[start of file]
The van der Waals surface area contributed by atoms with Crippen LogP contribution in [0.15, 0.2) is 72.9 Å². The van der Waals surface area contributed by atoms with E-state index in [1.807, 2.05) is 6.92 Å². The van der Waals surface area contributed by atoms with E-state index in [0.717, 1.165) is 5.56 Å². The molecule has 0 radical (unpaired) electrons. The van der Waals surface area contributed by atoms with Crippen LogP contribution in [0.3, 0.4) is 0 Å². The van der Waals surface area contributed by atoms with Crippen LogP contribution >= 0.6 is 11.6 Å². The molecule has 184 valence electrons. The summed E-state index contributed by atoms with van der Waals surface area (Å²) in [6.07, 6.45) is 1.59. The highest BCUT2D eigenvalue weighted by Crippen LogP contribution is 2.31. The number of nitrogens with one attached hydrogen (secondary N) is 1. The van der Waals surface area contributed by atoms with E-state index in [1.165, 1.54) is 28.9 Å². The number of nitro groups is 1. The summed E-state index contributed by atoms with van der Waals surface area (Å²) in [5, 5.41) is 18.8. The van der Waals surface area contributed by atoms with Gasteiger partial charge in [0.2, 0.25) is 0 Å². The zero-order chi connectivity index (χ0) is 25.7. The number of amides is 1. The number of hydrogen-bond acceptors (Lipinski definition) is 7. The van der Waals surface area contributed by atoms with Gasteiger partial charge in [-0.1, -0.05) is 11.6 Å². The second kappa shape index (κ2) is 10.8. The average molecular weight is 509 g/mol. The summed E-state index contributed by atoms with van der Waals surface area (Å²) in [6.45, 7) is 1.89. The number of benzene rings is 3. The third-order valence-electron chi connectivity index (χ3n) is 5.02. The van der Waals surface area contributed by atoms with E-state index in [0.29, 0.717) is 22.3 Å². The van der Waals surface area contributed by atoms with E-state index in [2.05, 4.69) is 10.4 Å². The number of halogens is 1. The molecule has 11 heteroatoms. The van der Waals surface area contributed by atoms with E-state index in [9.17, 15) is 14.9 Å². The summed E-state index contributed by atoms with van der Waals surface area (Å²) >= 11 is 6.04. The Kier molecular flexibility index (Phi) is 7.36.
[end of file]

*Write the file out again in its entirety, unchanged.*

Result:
The van der Waals surface area contributed by atoms with Crippen LogP contribution in [0.15, 0.2) is 72.9 Å². The van der Waals surface area contributed by atoms with E-state index in [1.807, 2.05) is 6.92 Å². The van der Waals surface area contributed by atoms with E-state index in [0.717, 1.165) is 5.56 Å². The molecule has 0 radical (unpaired) electrons. The van der Waals surface area contributed by atoms with Crippen LogP contribution in [0.3, 0.4) is 0 Å². The van der Waals surface area contributed by atoms with Crippen LogP contribution >= 0.6 is 11.6 Å². The molecule has 184 valence electrons. The summed E-state index contributed by atoms with van der Waals surface area (Å²) in [6.07, 6.45) is 1.59. The highest BCUT2D eigenvalue weighted by Crippen LogP contribution is 2.31. The number of nitrogens with one attached hydrogen (secondary N) is 1. The van der Waals surface area contributed by atoms with E-state index in [1.165, 1.54) is 28.9 Å². The number of nitro groups is 1. The summed E-state index contributed by atoms with van der Waals surface area (Å²) in [5, 5.41) is 18.8. The van der Waals surface area contributed by atoms with Gasteiger partial charge in [0.2, 0.25) is 0 Å². The zero-order chi connectivity index (χ0) is 25.7. The number of amides is 1. The number of hydrogen-bond acceptors (Lipinski definition) is 7. The van der Waals surface area contributed by atoms with Gasteiger partial charge in [-0.1, -0.05) is 11.6 Å². The second kappa shape index (κ2) is 10.8. The average molecular weight is 509 g/mol. The summed E-state index contributed by atoms with van der Waals surface area (Å²) in [6.45, 7) is 1.89. The number of benzene rings is 3. The third-order valence-electron chi connectivity index (χ3n) is 5.02. The van der Waals surface area contributed by atoms with E-state index in [0.29, 0.717) is 22.3 Å². The van der Waals surface area contributed by atoms with E-state index in [2.05, 4.69) is 10.4 Å². The number of halogens is 1. The molecule has 11 heteroatoms. The van der Waals surface area contributed by atoms with E-state index in [9.17, 15) is 14.9 Å². The summed E-state index contributed by atoms with van der Waals surface area (Å²) >= 11 is 6.04. The Kier molecular flexibility index (Phi) is 7.36.